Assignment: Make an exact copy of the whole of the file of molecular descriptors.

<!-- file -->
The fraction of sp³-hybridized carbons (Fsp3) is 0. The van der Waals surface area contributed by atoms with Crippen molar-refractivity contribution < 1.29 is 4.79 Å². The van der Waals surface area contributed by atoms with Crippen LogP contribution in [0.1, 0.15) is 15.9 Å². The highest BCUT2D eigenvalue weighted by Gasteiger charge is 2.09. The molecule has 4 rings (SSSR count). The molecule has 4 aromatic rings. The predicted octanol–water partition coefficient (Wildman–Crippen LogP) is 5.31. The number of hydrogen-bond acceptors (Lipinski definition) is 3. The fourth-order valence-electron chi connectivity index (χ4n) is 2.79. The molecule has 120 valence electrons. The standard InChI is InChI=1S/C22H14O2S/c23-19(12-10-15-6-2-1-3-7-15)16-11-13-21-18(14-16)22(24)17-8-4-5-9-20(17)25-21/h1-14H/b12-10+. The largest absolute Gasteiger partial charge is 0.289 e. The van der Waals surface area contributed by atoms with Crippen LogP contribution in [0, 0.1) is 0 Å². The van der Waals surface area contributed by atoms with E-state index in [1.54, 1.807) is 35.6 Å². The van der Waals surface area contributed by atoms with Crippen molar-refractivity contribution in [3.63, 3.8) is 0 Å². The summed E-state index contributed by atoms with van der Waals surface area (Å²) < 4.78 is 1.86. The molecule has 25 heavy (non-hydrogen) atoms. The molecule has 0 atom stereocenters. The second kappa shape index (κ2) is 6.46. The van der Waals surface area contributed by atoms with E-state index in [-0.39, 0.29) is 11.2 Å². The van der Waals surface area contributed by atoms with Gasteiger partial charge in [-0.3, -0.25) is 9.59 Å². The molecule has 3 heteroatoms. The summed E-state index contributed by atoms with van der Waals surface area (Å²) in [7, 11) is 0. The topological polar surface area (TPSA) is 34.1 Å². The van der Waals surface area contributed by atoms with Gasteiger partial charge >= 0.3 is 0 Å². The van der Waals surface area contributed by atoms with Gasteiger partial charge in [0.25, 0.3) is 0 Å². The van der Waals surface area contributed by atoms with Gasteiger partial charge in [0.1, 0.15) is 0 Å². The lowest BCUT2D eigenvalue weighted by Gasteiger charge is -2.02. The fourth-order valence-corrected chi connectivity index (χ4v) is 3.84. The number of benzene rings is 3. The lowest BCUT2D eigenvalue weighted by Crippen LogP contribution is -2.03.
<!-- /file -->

The fraction of sp³-hybridized carbons (Fsp3) is 0. The van der Waals surface area contributed by atoms with Crippen molar-refractivity contribution < 1.29 is 4.79 Å². The van der Waals surface area contributed by atoms with Crippen LogP contribution in [0.1, 0.15) is 15.9 Å². The highest BCUT2D eigenvalue weighted by Gasteiger charge is 2.09. The molecule has 4 rings (SSSR count). The molecule has 4 aromatic rings. The predicted octanol–water partition coefficient (Wildman–Crippen LogP) is 5.31. The number of hydrogen-bond acceptors (Lipinski definition) is 3. The fourth-order valence-electron chi connectivity index (χ4n) is 2.79. The molecule has 120 valence electrons. The standard InChI is InChI=1S/C22H14O2S/c23-19(12-10-15-6-2-1-3-7-15)16-11-13-21-18(14-16)22(24)17-8-4-5-9-20(17)25-21/h1-14H/b12-10+. The largest absolute Gasteiger partial charge is 0.289 e. The van der Waals surface area contributed by atoms with Crippen LogP contribution in [0, 0.1) is 0 Å². The van der Waals surface area contributed by atoms with E-state index in [1.54, 1.807) is 35.6 Å². The van der Waals surface area contributed by atoms with Crippen molar-refractivity contribution in [3.63, 3.8) is 0 Å². The summed E-state index contributed by atoms with van der Waals surface area (Å²) < 4.78 is 1.86. The molecule has 25 heavy (non-hydrogen) atoms. The molecule has 0 atom stereocenters. The second kappa shape index (κ2) is 6.46. The van der Waals surface area contributed by atoms with E-state index in [-0.39, 0.29) is 11.2 Å². The van der Waals surface area contributed by atoms with Gasteiger partial charge in [-0.3, -0.25) is 9.59 Å². The molecule has 3 heteroatoms. The summed E-state index contributed by atoms with van der Waals surface area (Å²) in [7, 11) is 0. The topological polar surface area (TPSA) is 34.1 Å². The van der Waals surface area contributed by atoms with Gasteiger partial charge >= 0.3 is 0 Å². The van der Waals surface area contributed by atoms with Gasteiger partial charge in [0.25, 0.3) is 0 Å². The van der Waals surface area contributed by atoms with Gasteiger partial charge in [0.1, 0.15) is 0 Å². The lowest BCUT2D eigenvalue weighted by Gasteiger charge is -2.02. The fourth-order valence-corrected chi connectivity index (χ4v) is 3.84. The number of benzene rings is 3. The lowest BCUT2D eigenvalue weighted by Crippen LogP contribution is -2.03.